When it comes to buying a home, it might seem like minimal credit would look good to lenders. But, the opposite is typically true. Among other things, lenders are looking for a credit history that illustrates a pattern (hopefully a good one!). If you don’t have enough credit to satisfy their requirements, you could be out of luck.
“The first thing most lenders look at when you want to buy a home is your credit history. Most people have traditional lines of credit such as credit cards, auto loans or a current mortgage that form a track record of how they manage debt,” said NerdWallet. “But if you have no credit history or what’s sometimes called a nontraditional credit history, which is one with no credit card debt or other kinds of loans, it might be harder to establish a set of credit stats. That could make it tough to find a mortgage lender who will work with you.”
A just-launched program from Experian intends to help would-be buyers become better qualified. Called Experian Boost, the free, online platform allows consumers to “instantly influence their credit scores” by using data from telephone and utility payments. “It’s a first of its kind program designed to give more consumers access to credit,” said Experian.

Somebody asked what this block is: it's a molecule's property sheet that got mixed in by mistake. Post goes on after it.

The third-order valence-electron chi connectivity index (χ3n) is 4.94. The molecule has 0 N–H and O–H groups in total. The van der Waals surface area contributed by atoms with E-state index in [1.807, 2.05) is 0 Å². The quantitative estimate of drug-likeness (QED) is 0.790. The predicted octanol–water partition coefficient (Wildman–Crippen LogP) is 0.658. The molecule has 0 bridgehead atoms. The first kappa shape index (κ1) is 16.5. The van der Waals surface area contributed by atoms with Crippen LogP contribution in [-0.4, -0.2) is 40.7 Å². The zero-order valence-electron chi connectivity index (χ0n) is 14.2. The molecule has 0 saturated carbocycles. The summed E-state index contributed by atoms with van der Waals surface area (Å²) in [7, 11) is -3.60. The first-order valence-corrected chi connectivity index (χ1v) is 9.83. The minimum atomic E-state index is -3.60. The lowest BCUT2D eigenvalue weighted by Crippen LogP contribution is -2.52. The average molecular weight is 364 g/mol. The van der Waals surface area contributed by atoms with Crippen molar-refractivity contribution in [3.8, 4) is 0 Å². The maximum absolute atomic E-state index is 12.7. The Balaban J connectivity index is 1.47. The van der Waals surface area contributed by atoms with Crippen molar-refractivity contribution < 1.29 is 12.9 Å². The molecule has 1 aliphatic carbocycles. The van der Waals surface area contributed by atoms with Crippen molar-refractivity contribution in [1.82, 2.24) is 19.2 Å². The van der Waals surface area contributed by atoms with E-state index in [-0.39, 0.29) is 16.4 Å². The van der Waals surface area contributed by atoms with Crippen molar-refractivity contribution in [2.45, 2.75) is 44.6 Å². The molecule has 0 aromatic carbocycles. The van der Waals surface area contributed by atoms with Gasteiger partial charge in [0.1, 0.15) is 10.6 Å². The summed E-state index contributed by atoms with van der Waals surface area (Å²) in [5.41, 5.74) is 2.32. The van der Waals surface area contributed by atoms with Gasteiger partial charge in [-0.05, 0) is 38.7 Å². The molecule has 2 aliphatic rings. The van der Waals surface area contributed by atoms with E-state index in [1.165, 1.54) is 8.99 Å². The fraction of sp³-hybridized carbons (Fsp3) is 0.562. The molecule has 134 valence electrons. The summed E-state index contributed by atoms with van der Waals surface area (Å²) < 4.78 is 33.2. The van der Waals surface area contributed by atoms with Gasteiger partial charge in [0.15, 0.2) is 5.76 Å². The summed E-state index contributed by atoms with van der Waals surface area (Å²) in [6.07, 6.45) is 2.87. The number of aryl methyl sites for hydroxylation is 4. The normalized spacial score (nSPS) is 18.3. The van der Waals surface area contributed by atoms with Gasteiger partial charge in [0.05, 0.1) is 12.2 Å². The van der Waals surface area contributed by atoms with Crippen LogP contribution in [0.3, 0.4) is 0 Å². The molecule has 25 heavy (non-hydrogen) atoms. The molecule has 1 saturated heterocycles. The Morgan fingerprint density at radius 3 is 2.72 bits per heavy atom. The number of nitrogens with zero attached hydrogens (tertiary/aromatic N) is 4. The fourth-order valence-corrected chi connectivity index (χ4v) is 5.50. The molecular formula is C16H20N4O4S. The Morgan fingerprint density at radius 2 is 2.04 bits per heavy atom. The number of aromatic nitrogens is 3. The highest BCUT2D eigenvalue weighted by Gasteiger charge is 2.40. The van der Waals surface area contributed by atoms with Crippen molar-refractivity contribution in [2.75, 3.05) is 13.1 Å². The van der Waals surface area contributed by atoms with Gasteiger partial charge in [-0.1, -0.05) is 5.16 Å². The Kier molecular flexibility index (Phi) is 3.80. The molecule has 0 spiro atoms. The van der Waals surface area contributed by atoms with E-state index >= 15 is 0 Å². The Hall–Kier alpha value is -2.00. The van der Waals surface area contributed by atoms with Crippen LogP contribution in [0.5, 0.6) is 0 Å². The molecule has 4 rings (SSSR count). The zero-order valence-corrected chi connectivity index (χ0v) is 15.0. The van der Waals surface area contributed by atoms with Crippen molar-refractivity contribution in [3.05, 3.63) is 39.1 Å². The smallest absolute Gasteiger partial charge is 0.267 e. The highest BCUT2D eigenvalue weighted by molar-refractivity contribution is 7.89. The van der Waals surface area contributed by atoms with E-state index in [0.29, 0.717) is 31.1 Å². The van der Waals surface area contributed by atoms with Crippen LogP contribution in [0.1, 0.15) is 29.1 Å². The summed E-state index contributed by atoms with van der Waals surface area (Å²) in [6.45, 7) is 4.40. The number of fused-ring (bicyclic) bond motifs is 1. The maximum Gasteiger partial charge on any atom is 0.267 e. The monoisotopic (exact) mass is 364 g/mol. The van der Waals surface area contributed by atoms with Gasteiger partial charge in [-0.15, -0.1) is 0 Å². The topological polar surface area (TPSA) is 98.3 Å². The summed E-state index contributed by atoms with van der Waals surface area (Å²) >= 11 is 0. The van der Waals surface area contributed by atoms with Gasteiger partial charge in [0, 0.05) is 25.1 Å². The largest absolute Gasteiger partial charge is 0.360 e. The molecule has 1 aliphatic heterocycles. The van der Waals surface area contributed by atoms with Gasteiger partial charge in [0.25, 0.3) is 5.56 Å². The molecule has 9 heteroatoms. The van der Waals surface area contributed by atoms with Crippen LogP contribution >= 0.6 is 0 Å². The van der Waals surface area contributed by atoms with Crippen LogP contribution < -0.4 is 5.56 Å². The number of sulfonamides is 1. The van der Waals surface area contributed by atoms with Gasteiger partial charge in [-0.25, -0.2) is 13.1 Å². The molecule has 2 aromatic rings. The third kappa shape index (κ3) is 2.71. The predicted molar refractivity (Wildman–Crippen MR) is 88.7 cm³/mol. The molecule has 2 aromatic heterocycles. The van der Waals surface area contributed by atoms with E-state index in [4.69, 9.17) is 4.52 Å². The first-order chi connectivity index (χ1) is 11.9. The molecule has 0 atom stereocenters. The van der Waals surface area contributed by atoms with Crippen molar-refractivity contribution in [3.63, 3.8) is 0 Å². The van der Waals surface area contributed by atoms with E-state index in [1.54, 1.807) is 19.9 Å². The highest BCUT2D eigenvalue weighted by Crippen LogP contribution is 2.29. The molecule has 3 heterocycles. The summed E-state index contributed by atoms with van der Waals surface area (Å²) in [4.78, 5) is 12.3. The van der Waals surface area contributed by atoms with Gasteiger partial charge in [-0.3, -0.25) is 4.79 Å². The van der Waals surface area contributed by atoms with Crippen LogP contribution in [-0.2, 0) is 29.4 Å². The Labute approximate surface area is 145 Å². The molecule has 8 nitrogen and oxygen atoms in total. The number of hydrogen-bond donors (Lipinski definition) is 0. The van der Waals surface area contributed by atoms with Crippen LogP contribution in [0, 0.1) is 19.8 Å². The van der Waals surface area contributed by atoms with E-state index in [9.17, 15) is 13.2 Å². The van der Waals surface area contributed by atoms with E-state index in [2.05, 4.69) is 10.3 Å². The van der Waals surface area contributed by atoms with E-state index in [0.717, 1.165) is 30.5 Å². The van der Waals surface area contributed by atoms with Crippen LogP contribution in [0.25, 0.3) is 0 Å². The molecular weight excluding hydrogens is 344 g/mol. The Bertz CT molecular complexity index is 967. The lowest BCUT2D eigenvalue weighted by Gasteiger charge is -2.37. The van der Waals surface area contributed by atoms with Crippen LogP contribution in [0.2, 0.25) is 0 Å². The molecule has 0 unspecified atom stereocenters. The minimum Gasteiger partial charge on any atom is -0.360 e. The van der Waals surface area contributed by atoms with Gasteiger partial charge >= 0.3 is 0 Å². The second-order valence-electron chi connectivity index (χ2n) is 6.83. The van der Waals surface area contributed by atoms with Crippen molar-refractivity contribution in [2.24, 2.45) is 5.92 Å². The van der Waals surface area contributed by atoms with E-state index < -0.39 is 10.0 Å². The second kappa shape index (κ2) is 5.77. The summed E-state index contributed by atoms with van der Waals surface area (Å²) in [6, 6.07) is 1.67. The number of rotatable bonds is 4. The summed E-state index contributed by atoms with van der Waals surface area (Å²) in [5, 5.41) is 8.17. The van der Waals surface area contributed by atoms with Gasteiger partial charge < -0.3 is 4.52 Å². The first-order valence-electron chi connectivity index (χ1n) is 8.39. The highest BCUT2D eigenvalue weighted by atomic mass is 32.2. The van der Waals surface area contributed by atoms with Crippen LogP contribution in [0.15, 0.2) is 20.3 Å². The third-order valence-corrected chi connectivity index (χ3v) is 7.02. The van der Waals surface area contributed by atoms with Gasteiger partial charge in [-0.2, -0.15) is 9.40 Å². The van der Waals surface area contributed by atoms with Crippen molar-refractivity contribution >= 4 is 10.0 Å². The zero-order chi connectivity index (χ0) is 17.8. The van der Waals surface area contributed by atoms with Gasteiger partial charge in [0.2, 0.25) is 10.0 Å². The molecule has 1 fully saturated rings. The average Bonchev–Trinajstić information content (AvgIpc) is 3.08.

How it works is: consumers grant permission to Experian Boost “to connect to their online bank accounts to identify and access utility and telecommunications payments,” per the company’s release. After the consumer verifies the data and it is added to their Experian credit file, their FICO score is immediately updated.
“The amount a consumer’s score will be boosted depends on many factors, including current credit history,” Rod Griffin, Director of Consumer Education for Experian, told us. “Ultimately, the mortgage lender will make the final approval decision. The new self-reported accounts, or trades, will flow through the tri-bureau process for mortgage underwriting, giving lenders the view of new trades that were not visible before Experian Boost.”
According to the company, those with “thin credit files (less than five trade lines) and scores between 580 to 669 will benefit the most from Experian Boost.” Testing of the platform on a sample FICO ® Scores showed an increase in two of three credit bureau scores and:
• “10% of thin-file consumers became scoreable
• For consumers with a score below 680, 75% saw an improvement in their credit score
• 14% of consumers with a credit score at or below 579 moved to a near prime score between 620 – 679
• Depending on credit tier, 5-15% moved into a better score category”
The benefit to homebuyers is twofold: 1) Those who may not have been able to qualify for a home loan otherwise may end up with scores that are high enough to satisfy lenders; 2) A lower interest rate may be available for those who previously had subprime scores. This can save them tens of thousands of dollars over the life of a loan. “According to Credit Builders Alliance, having a subprime credit score will cost the average consumer approximately $200,000 more over the course of their life,” they said.
You can sign up for Experian Boost on their website.